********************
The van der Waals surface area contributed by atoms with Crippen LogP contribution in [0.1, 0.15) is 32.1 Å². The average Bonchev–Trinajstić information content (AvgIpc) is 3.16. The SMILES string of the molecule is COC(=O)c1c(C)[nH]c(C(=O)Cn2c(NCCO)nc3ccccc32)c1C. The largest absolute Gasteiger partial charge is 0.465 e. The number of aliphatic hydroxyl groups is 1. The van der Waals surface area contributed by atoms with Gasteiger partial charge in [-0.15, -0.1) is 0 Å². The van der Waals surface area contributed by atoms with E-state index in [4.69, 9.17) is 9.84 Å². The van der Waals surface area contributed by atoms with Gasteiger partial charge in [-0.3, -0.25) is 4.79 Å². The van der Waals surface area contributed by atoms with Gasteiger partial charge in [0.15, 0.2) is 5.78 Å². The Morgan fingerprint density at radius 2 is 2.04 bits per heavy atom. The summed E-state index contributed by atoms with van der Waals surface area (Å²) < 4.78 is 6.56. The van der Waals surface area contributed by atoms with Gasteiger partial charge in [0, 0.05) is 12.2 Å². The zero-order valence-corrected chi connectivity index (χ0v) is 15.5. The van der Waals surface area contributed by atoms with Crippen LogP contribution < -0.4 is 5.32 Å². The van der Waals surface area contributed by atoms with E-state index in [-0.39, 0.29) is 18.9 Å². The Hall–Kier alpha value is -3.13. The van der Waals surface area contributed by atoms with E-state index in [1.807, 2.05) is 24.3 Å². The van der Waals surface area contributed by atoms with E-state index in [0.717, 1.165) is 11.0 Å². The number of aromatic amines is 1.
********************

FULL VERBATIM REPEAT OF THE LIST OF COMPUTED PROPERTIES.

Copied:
The van der Waals surface area contributed by atoms with Crippen LogP contribution in [0.1, 0.15) is 32.1 Å². The average Bonchev–Trinajstić information content (AvgIpc) is 3.16. The SMILES string of the molecule is COC(=O)c1c(C)[nH]c(C(=O)Cn2c(NCCO)nc3ccccc32)c1C. The largest absolute Gasteiger partial charge is 0.465 e. The number of aliphatic hydroxyl groups is 1. The van der Waals surface area contributed by atoms with Gasteiger partial charge in [-0.15, -0.1) is 0 Å². The van der Waals surface area contributed by atoms with E-state index in [4.69, 9.17) is 9.84 Å². The van der Waals surface area contributed by atoms with Gasteiger partial charge in [-0.3, -0.25) is 4.79 Å². The van der Waals surface area contributed by atoms with Gasteiger partial charge in [0.15, 0.2) is 5.78 Å². The Morgan fingerprint density at radius 2 is 2.04 bits per heavy atom. The summed E-state index contributed by atoms with van der Waals surface area (Å²) < 4.78 is 6.56. The van der Waals surface area contributed by atoms with Gasteiger partial charge in [0, 0.05) is 12.2 Å². The zero-order valence-corrected chi connectivity index (χ0v) is 15.5. The van der Waals surface area contributed by atoms with Crippen LogP contribution < -0.4 is 5.32 Å². The van der Waals surface area contributed by atoms with E-state index in [-0.39, 0.29) is 18.9 Å². The Hall–Kier alpha value is -3.13. The van der Waals surface area contributed by atoms with E-state index in [1.807, 2.05) is 24.3 Å². The van der Waals surface area contributed by atoms with E-state index in [0.717, 1.165) is 11.0 Å². The number of aromatic amines is 1.